Clarke said: "For absolute clarity - on two formal occasions - Rugby Australia was supportive of altering the draw so that the Rugby Championship could be played over five weeks.

"On both occasions, that proposal was rejected which means there was never an agreement to finish the tournament on Saturday 5 December 2020.

"That being said, no one wants players and team management to be away from their families and in quarantine over Christmas."

Clarke added: "Rugby Australia will do everything in its power to help assist New Zealand Rugby and the team in finding a reasonable resolution, and in urging them to exhaust every possible alternative.

"There are still more than two months to go before December 12 so we have plenty of time to find a solution.

"We will continue to work with New Zealand Rugby and support them however we can, just like we are doing with the Springboks and Argentina in assisting with their travel plans, as well as making their stay in Australia as safe and as comfortable as possible during the tournament.

"There have been a number of sacrifices made by each of the SANZAAR joint venture partners to get this far and I want to thank all of them for their flexibility and adaptability.

"There is obviously a lot to achieve in the coming months but I'm confident that under the leadership of each of the joint venture partners, that the 2020 Rugby Championship in Australia will be a great success."

Australia's new era will begin with the same captain as Michael Hooper was reappointed by Dave Rennie on Wednesday.

Head coach Rennie, who replaced Michael Cheika after last year's Rugby World Cup but began work in June, named a youthful first squad earlier this month - including 16 uncapped players, eight of whom debuted in Super Rugby this season.

However, there was still room for six-year Wallabies skipper Hooper, although no captain was initially indicated in the selection.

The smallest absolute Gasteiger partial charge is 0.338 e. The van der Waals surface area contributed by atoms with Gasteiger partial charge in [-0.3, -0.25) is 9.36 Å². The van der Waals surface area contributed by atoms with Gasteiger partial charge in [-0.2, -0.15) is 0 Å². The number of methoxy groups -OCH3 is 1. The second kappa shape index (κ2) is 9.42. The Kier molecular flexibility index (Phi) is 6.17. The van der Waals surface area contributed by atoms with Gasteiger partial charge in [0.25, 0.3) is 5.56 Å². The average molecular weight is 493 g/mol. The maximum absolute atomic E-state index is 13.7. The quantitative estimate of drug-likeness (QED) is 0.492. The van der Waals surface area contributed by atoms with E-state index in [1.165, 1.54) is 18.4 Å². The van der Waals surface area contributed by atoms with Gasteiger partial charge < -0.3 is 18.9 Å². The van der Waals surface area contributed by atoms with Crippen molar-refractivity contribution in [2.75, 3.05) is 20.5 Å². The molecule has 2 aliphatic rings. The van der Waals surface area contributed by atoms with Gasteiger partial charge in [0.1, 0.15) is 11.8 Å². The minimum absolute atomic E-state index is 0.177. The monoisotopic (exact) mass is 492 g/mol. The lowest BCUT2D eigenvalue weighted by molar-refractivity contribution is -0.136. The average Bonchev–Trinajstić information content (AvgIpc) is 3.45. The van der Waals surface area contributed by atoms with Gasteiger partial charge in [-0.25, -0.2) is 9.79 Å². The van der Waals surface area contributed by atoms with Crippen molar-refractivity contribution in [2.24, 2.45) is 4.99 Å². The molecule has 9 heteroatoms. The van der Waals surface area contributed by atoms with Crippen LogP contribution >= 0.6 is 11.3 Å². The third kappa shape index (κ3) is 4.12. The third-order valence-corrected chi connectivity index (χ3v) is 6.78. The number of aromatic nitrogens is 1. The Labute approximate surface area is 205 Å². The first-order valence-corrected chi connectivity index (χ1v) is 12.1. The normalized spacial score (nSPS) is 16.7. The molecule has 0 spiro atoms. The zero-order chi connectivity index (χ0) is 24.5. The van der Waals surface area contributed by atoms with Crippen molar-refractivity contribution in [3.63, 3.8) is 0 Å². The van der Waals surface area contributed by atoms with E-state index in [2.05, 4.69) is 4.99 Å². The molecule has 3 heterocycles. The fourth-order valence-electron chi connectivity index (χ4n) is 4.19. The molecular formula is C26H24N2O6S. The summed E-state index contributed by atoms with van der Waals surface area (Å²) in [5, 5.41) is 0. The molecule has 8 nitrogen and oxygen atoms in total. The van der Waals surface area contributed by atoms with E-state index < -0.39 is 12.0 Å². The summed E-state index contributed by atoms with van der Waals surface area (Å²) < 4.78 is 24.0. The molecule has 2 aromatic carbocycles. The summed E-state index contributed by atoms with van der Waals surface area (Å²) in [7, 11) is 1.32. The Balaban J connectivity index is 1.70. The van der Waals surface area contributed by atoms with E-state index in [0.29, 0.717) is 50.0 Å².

Rennie had previously said no decision had yet been made on the identity of his on-field leader, but he announced a "straightforward decision" on Wednesday.

"I've been really impressed with Hoops," Rennie said. "We've spoken a lot over the past nine months and it's highlighted his passion and commitment.

"He's a good man with an outstanding work ethic and he's a great role model for our young men coming through.

"He's keen to lead and is highly respected by the Wallaby family. In the end, his appointment was a straightforward decision."

Hooper added: "It's an absolute honour to be the Wallabies captain and I want to thank Dave and the Wallabies management team, as well as Rugby Australia, for their support and endorsement. 

"It's a privilege to wear the Wallabies jersey, I feel proud to lead my team-mates and to represent those players that have before and all Australians.

"I'm really excited about this group and the direction we are heading. We have already spent some quality time together, defining who we are and what we stand for and what we plan to achieve in the coming months."

New Zealand have named seven uncapped players in their squad for the 2020 Rugby Championship.

New coach Ian Foster, assistant John Plumtree and former All Black Grant Fox have selected a 35-man group.

The newcomers are Alex Hodgman, Tupou Vaa'i, Quinten Strange, Cullen Grace, Hoskins Sotutu, Caleb Clarke and Will Jordan.

However, it remains to be seen when, where or indeed if the tournament will go ahead as the coronavirus crisis continues to impact on sport across the globe.

Argentina have confirmed six positive COVID-19 tests recently, casting significant doubt over the viability of the tournament.

Nonetheless, Foster was pleased to be able to announce his squad for whatever challenges may lie ahead this year.

"We're hugely excited at the calibre of the players selected for this All Blacks squad of 2020," he said. 

"It's been a great process working through the selections and I've really enjoyed working with Plums [Plumtree] as part of the new selectors group.

"Plums, Foxy and I have been as excited as everyone at the rugby we have seen in what has been an incredibly difficult year for everyone.

"The result is that we can now announce a team that is rich in experience and a little battle-hardened after the Rugby World Cup, but forward looking with the inclusion of a number of new players.

"We're delighted with the balance of the group and we look forward to whatever the challenges of 2020 throw at us."